Location: 900 S. Hover St., Unit D, Longmont
Hours: 9 a.m. to 9 p.m. Monday through Thursday; 9 a.m. to 10 p.m. Friday and Saturday; 9 a.m. to 6 p.m. Sunday
Sometimes the name of a business hits the nail on the head in describing what that business is all about.
That could be said of Front Range Indoor Golf & Tap, which opens Saturday at 900 S. Hover St., Unit D
"My real simple business plan, that I wrote down on my daughter's notebook at home, was beer and golf," said Sean Lynch, owner of Front Range Golf & Tap.
This is Lynch's first time operating a business. His professional life has taken a dramatic turn, considering it wasn't that long ago he was working in corporate IT.
"Last year about this time the corporate structure started changing and I wanted out of it," Lynch said. "My wife decided we were just going to find something to do."
A lover of golf, owning an indoor golf center appealed to him. He checked out some indoor places but they weren't quite what he was looking for until he discovered on in Tampa, Fla., that matched his vision.
He took the best pieces of that concept and tweaked them and combined those ideas into Front Range Golf & Tap.
"I'm a golf center that happens to have a full-service bar attached to it," Lynch said.
He has three wall-sized simulators in the 3,800-square-foot space. He bought the simulators from a company in Albany, N.Y., because they use high-speed cameras rather than infrared sensors, which some other indoor golf facilities use.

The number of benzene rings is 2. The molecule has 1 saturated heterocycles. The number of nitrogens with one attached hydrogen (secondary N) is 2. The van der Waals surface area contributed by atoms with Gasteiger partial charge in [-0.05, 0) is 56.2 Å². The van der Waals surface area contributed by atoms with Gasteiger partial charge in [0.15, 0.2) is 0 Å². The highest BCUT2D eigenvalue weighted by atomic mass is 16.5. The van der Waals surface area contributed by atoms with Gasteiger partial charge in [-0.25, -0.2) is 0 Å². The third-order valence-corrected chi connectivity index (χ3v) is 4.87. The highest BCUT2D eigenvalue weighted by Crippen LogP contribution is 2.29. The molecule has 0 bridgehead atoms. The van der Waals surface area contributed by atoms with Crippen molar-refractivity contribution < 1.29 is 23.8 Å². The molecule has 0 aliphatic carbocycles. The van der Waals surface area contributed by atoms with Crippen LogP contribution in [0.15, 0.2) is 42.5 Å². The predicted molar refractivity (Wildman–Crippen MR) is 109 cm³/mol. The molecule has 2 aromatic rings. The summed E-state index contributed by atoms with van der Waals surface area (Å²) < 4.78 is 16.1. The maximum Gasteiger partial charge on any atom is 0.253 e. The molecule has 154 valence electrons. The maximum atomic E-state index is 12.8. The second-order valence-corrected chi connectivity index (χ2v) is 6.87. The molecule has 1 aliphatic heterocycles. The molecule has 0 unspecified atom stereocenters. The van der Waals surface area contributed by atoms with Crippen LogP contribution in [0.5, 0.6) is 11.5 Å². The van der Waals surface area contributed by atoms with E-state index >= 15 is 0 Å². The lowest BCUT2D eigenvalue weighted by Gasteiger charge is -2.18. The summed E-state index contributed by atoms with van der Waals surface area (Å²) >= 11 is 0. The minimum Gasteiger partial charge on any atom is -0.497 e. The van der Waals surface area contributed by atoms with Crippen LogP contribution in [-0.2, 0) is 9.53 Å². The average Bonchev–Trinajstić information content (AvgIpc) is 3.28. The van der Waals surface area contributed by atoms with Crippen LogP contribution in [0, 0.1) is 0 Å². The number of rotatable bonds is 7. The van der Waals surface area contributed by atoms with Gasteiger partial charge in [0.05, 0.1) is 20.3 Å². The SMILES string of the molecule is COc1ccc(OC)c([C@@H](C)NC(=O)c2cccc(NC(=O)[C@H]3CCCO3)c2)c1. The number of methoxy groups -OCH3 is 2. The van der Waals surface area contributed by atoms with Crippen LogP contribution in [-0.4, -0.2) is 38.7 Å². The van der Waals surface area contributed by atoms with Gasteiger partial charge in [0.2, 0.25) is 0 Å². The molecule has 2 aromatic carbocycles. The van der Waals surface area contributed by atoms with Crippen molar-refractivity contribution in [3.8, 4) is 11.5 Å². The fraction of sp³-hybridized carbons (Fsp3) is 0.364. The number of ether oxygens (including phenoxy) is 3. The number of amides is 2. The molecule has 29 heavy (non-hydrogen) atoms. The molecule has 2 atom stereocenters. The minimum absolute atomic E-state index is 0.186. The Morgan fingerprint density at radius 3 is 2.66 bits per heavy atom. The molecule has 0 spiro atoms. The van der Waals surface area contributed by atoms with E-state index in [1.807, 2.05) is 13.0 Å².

Using full-sized clubs, a golfer places his ball on a special mat where it will catch the cameras' eyes -- one is on the side at ground-level and the other is straight overhead.
A golf hole is projected onto the screen, including the complete hole layout and what the golfer would see standing in the tee box, and the player tees off.
"You hit a real ball with a real club and (the ball) just bounces off the screen and drops in front of you," Lynch said.
The equipment is sophisticated enough that it recognizes which club a player is using, and wind direction and speed and the ball's trajectory are factored in. The cameras and software track where the ball would have gone, and you're ready for your next shot.
"It figures out, through your club speed and the spin you put on the ball, if you want to put a little bit of a draw on the ball," he said.
Along with hosting individuals and teams, Front Range Golf & Tap also will offer lessons from a pro. Lynch showed a visitor a screen that reads more than a dozen different aspects of an individual's swing that the system recognizes.
Lynch said he has software ordered that will allow for playing some of the most famous courses in the world, including Pebble Beach and The Links at St. Andrews. As it is at opening, he has more than 50 courses to choose from.
The price for an hour on a simulator is $40, Lynch said, but that's divided up by the number of players. For example, a foursome could easily finish 18 holes over a couple hours' time and be out just $20 apiece.
"Simulators are a set price," Lynch said. "I will have specials for people who just want to come to the driving range and hit." He'll also have memberships and punch cards, he added, and next weekend will be his first party -- which he expects 40 to 50 people to attend.
And for those wanting to enjoy an adult beverage while they wait to play, there's the full-service bar along with couches and big screen TVs.
Tony Kindelspire can be reached at 303-684-5291 or at email@example.com.